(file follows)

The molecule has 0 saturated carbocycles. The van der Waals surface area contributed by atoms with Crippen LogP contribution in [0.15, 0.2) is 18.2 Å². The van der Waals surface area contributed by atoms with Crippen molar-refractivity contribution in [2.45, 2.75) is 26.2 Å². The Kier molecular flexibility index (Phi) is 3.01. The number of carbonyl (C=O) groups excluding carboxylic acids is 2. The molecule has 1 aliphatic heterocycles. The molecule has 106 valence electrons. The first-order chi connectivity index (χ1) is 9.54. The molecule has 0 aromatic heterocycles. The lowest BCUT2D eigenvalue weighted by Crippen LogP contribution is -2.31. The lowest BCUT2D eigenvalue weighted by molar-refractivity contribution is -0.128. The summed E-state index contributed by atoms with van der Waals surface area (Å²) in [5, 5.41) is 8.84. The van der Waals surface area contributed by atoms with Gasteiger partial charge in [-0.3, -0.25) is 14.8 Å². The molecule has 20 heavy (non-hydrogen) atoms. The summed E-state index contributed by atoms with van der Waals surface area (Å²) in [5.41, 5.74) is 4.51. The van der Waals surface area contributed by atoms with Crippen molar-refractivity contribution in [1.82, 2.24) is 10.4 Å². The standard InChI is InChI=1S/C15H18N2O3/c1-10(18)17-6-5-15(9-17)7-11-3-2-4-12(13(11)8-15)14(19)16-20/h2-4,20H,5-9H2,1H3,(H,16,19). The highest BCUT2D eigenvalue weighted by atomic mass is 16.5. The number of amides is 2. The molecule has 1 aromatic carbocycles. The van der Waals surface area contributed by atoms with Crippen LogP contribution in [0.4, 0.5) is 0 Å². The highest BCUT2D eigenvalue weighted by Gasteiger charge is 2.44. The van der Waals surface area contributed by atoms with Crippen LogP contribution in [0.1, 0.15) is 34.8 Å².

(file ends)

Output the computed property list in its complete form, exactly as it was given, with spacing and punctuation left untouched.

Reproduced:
The molecule has 0 saturated carbocycles. The van der Waals surface area contributed by atoms with Crippen LogP contribution in [0.15, 0.2) is 18.2 Å². The van der Waals surface area contributed by atoms with Crippen molar-refractivity contribution in [2.45, 2.75) is 26.2 Å². The Kier molecular flexibility index (Phi) is 3.01. The number of carbonyl (C=O) groups excluding carboxylic acids is 2. The molecule has 1 aliphatic heterocycles. The molecule has 106 valence electrons. The first-order chi connectivity index (χ1) is 9.54. The molecule has 0 aromatic heterocycles. The lowest BCUT2D eigenvalue weighted by Crippen LogP contribution is -2.31. The lowest BCUT2D eigenvalue weighted by molar-refractivity contribution is -0.128. The summed E-state index contributed by atoms with van der Waals surface area (Å²) in [5, 5.41) is 8.84. The van der Waals surface area contributed by atoms with Gasteiger partial charge in [-0.3, -0.25) is 14.8 Å². The molecule has 20 heavy (non-hydrogen) atoms. The summed E-state index contributed by atoms with van der Waals surface area (Å²) in [5.41, 5.74) is 4.51. The van der Waals surface area contributed by atoms with Crippen molar-refractivity contribution in [1.82, 2.24) is 10.4 Å². The standard InChI is InChI=1S/C15H18N2O3/c1-10(18)17-6-5-15(9-17)7-11-3-2-4-12(13(11)8-15)14(19)16-20/h2-4,20H,5-9H2,1H3,(H,16,19). The highest BCUT2D eigenvalue weighted by atomic mass is 16.5. The number of amides is 2. The molecule has 1 aromatic carbocycles. The van der Waals surface area contributed by atoms with Crippen LogP contribution in [0.4, 0.5) is 0 Å². The highest BCUT2D eigenvalue weighted by Gasteiger charge is 2.44. The van der Waals surface area contributed by atoms with Crippen LogP contribution in [0.1, 0.15) is 34.8 Å².